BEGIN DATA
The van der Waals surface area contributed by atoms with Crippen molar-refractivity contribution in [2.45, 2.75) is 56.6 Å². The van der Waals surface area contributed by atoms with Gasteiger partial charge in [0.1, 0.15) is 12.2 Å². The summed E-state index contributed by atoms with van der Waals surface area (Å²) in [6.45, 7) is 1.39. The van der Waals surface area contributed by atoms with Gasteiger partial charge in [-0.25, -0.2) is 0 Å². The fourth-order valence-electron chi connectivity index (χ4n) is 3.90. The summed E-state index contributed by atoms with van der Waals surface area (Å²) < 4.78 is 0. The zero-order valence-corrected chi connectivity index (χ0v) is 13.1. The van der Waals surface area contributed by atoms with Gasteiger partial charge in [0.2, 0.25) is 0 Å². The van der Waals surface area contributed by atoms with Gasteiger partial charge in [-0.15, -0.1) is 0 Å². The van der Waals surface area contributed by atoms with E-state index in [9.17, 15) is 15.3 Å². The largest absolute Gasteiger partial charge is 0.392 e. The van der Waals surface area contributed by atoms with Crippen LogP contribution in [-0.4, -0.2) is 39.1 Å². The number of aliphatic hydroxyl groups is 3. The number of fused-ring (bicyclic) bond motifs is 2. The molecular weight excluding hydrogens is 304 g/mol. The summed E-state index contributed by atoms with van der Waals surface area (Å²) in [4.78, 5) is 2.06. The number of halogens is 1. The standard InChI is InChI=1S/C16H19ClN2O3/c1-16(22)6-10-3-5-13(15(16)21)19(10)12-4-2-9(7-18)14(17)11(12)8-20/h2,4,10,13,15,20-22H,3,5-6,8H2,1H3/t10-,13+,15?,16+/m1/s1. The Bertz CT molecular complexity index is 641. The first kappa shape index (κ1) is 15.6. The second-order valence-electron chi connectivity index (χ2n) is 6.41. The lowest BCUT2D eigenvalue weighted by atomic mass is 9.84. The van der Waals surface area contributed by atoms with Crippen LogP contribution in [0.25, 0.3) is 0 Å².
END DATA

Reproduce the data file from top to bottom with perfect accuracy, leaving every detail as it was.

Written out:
The van der Waals surface area contributed by atoms with Crippen molar-refractivity contribution in [2.45, 2.75) is 56.6 Å². The van der Waals surface area contributed by atoms with Gasteiger partial charge in [0.1, 0.15) is 12.2 Å². The summed E-state index contributed by atoms with van der Waals surface area (Å²) in [6.45, 7) is 1.39. The van der Waals surface area contributed by atoms with Gasteiger partial charge in [-0.25, -0.2) is 0 Å². The fourth-order valence-electron chi connectivity index (χ4n) is 3.90. The summed E-state index contributed by atoms with van der Waals surface area (Å²) < 4.78 is 0. The zero-order valence-corrected chi connectivity index (χ0v) is 13.1. The van der Waals surface area contributed by atoms with Gasteiger partial charge in [0.2, 0.25) is 0 Å². The van der Waals surface area contributed by atoms with Gasteiger partial charge in [-0.15, -0.1) is 0 Å². The van der Waals surface area contributed by atoms with E-state index in [9.17, 15) is 15.3 Å². The largest absolute Gasteiger partial charge is 0.392 e. The van der Waals surface area contributed by atoms with Crippen LogP contribution in [-0.4, -0.2) is 39.1 Å². The number of aliphatic hydroxyl groups is 3. The number of fused-ring (bicyclic) bond motifs is 2. The molecular weight excluding hydrogens is 304 g/mol. The summed E-state index contributed by atoms with van der Waals surface area (Å²) in [4.78, 5) is 2.06. The number of halogens is 1. The standard InChI is InChI=1S/C16H19ClN2O3/c1-16(22)6-10-3-5-13(15(16)21)19(10)12-4-2-9(7-18)14(17)11(12)8-20/h2,4,10,13,15,20-22H,3,5-6,8H2,1H3/t10-,13+,15?,16+/m1/s1. The Bertz CT molecular complexity index is 641. The first kappa shape index (κ1) is 15.6. The second-order valence-electron chi connectivity index (χ2n) is 6.41. The lowest BCUT2D eigenvalue weighted by atomic mass is 9.84. The van der Waals surface area contributed by atoms with Crippen LogP contribution in [0.25, 0.3) is 0 Å².